Typically, a doctor or lab technician takes a swab from your throat or a blood sample and then sends it for a polymerase chain reaction (PCR) test in the lab. This identifies whether COVID-19 DNA is present.

What is the available treatment?

If you receive a positive diagnosis of COVID-19, you will be placed in isolation for the duration of your symptoms. So far, treatment is mostly supportive as there is currently no cure for the disease. In severe and critical cases, admission to the intensive care unit may be necessary and you may be placed on an artificial respirator.
There are ongoing studies on several drugs as potential treatments for COVID-19. Chloroquine, an anti-malarial drug, is showing promise in a study in China.

Is COVID-19 dangerous?

The death rate from the disease so far is between 2.3 to 2.7 percent of infected cases, meaning for every 1,000 people infected by COVID-19, 23 die due to the virus (although these numbers may change). What is important to note, however, is that most people infected by COVID-19 suffer symptoms very similar to a common cold—81 out of every 100 people infected. In children under the age of nine, no deaths from COVID-19 have been reported. Those more at risk seem to be the elderly and those with underlying conditions. The death rate increases to 8 percent in people aged 70 to 79, and to 14.8 percent in people aged 80 and above. People with diabetes and heart disease are also at increased risk of death. Those who die after contracting COVID-19 usually develop pneumonia (an infection in their lungs). But it bears repeating, for the vast majority of those infected, the death rate is very low.

What can I do to avoid contracting or passing on the infection?

  • If you have the infection, always wear a mask when around people.
  • If you are caring for somebody who has the infection who is not wearing a mask, wear an N95 mask (the model used when caring for or around people with tuberculosis).
  • Frequent hand washing preferably with soap and water for at least 20 seconds is recommended, especially when touching surfaces that could be infected. A sanitizer with an alcohol content of more than 65 percent may also be used. If your hands are dirty, however, always use soap and water.
  • Frequently wipe surfaces that could be infected with an environmentally friendly disinfectant.

Should I wear a mask in public?

There is no reason whatsoever to wear a mask in public. The risk of infection in outside spaces is low, and a regular mask will still allow particles to pass through the sides. Bear in mind that the availability of masks is limited at this time. Hoarding masks at home may limit the availability of masks in pharmacies and at hospitals. If healthcare workers taking care of sick patients are unable to secure their own supplies, this could put them at risk.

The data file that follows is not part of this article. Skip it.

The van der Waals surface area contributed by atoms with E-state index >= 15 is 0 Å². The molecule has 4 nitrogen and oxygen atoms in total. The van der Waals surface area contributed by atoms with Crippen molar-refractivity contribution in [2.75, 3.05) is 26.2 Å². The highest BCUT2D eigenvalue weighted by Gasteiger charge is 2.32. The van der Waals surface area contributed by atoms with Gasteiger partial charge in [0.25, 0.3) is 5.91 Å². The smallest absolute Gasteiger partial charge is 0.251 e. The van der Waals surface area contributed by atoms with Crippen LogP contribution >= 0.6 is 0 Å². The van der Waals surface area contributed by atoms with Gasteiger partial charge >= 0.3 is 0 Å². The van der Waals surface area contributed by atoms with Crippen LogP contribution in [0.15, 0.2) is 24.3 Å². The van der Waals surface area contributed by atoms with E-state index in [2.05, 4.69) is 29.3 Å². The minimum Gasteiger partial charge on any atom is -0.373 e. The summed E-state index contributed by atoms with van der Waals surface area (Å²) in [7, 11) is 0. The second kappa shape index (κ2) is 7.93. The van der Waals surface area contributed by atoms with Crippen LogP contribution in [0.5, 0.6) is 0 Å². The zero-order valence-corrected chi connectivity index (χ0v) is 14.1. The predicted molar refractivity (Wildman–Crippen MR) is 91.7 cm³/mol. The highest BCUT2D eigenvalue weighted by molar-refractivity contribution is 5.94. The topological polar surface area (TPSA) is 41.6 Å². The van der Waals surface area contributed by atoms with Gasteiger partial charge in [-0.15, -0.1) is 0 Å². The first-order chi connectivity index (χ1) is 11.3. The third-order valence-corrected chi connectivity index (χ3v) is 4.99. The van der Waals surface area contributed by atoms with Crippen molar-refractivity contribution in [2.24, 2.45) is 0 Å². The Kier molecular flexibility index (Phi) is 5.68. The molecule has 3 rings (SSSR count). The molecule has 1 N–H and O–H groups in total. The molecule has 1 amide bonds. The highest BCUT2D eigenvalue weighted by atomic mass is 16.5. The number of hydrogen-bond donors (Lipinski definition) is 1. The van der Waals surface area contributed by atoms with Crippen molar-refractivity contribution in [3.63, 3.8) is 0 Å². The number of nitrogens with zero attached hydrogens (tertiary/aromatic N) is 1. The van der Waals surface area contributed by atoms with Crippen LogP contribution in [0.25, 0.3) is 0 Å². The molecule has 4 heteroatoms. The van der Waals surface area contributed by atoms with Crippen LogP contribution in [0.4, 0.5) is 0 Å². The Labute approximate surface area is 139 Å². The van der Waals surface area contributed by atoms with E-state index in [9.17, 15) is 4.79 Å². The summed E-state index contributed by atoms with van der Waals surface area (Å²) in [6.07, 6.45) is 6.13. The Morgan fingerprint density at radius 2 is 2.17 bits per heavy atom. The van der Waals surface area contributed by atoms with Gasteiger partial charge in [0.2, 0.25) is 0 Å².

Wearing an N95 mask (see box) would certainly be effective, but it is not necessary and it makes it hard for you to breathe.

Should I travel on a plane? If so, should I wear a mask on the plane?

The risk associated with airplane travel is similar to that of train or bus travel. In fact, some people say that the HEPA filters on airplanes may help prevent a viral infection. Regarding mask use on an airplane, the same caveat applies, it may not be effective as the virus can still enter through the sides. Sitting within one to two rows of somebody who is coughing and sneezing leads to the highest risk of infection. Surfaces are the biggest risk. Try to wipe the back pockets of airplane seats with sanitary wipes before touching the airline magazine and regularly wash your hands.

Why close schools? If they reopen should I send my children?

At this time in Lebanon, there is no COVID-19 epidemic. Seven cases were reported in February, and the education ministry made the decision on February 28 to close all schools and universities until March 8. On the face of it, this decision was perhaps unnecessary at this time. If reopened on March 9 there are precautions schools should certainly take, such as disinfecting surfaces frequently touched by students on a daily basis. Any student who has recently been to a country with an epidemic may be asked to self-quarantine for 14 days, likewise students with cold symptoms should stay home until these resolve. But bear in mind the risk of infection in children is very low.

The important thing to remember is to remain calm and rational in face of COVID-19. While this virus has to be taken seriously, there is no need for widespread panic. Be careful with the information you come across online or through others. It easy for misinformation and rumors to spread as people allow their fears to cloud their judgement. The best advice would be to follow that given by your doctors or the health ministry and make sure to wash your hands frequently and thoroughly when interacting with others and public spaces.

This article was updated to reflect the decision of the Ministry of Education and Higher Education to close all schools and universities in Lebanon until March 8. The number of cases of coronavirus cited within the article are valid up to end February. This is an ongoing situation and numbers will rise.

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Khalil Diab

Dr Khalil Diab is a pulmonary and critical care specialist and associate professor of clinical medicine at the Gilbert and Marie Chagoury School of Medicine at the Lebanese American University.